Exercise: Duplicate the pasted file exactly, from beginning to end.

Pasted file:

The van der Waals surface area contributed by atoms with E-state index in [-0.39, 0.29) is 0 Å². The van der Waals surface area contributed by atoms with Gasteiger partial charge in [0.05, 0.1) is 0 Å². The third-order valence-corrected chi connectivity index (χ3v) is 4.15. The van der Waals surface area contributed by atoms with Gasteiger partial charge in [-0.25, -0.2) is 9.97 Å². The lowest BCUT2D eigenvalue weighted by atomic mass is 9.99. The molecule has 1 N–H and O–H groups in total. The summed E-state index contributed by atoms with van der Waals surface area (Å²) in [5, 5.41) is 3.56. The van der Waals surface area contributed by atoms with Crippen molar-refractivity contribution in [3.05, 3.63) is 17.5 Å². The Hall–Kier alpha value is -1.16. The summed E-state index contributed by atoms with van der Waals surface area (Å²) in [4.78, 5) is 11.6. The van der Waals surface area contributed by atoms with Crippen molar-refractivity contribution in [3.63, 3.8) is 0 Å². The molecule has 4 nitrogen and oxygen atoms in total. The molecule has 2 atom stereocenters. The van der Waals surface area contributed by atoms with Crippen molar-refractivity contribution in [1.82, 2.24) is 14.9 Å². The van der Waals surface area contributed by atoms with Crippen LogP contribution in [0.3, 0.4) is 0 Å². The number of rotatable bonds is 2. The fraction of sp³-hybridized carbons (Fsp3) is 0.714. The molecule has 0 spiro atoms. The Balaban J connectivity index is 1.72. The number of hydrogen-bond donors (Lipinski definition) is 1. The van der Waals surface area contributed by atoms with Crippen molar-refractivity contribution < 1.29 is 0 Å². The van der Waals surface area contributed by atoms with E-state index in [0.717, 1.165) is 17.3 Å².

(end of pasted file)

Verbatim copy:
The van der Waals surface area contributed by atoms with E-state index in [-0.39, 0.29) is 0 Å². The van der Waals surface area contributed by atoms with Gasteiger partial charge in [0.05, 0.1) is 0 Å². The third-order valence-corrected chi connectivity index (χ3v) is 4.15. The van der Waals surface area contributed by atoms with Gasteiger partial charge in [-0.25, -0.2) is 9.97 Å². The lowest BCUT2D eigenvalue weighted by atomic mass is 9.99. The molecule has 1 N–H and O–H groups in total. The summed E-state index contributed by atoms with van der Waals surface area (Å²) in [5, 5.41) is 3.56. The van der Waals surface area contributed by atoms with Crippen molar-refractivity contribution in [3.05, 3.63) is 17.5 Å². The Hall–Kier alpha value is -1.16. The summed E-state index contributed by atoms with van der Waals surface area (Å²) in [4.78, 5) is 11.6. The van der Waals surface area contributed by atoms with Crippen molar-refractivity contribution in [3.63, 3.8) is 0 Å². The molecule has 4 nitrogen and oxygen atoms in total. The molecule has 2 atom stereocenters. The van der Waals surface area contributed by atoms with Crippen molar-refractivity contribution in [1.82, 2.24) is 14.9 Å². The van der Waals surface area contributed by atoms with Crippen LogP contribution in [0.3, 0.4) is 0 Å². The number of rotatable bonds is 2. The fraction of sp³-hybridized carbons (Fsp3) is 0.714. The molecule has 0 spiro atoms. The Balaban J connectivity index is 1.72. The number of hydrogen-bond donors (Lipinski definition) is 1. The van der Waals surface area contributed by atoms with Crippen molar-refractivity contribution < 1.29 is 0 Å². The van der Waals surface area contributed by atoms with E-state index in [0.717, 1.165) is 17.3 Å².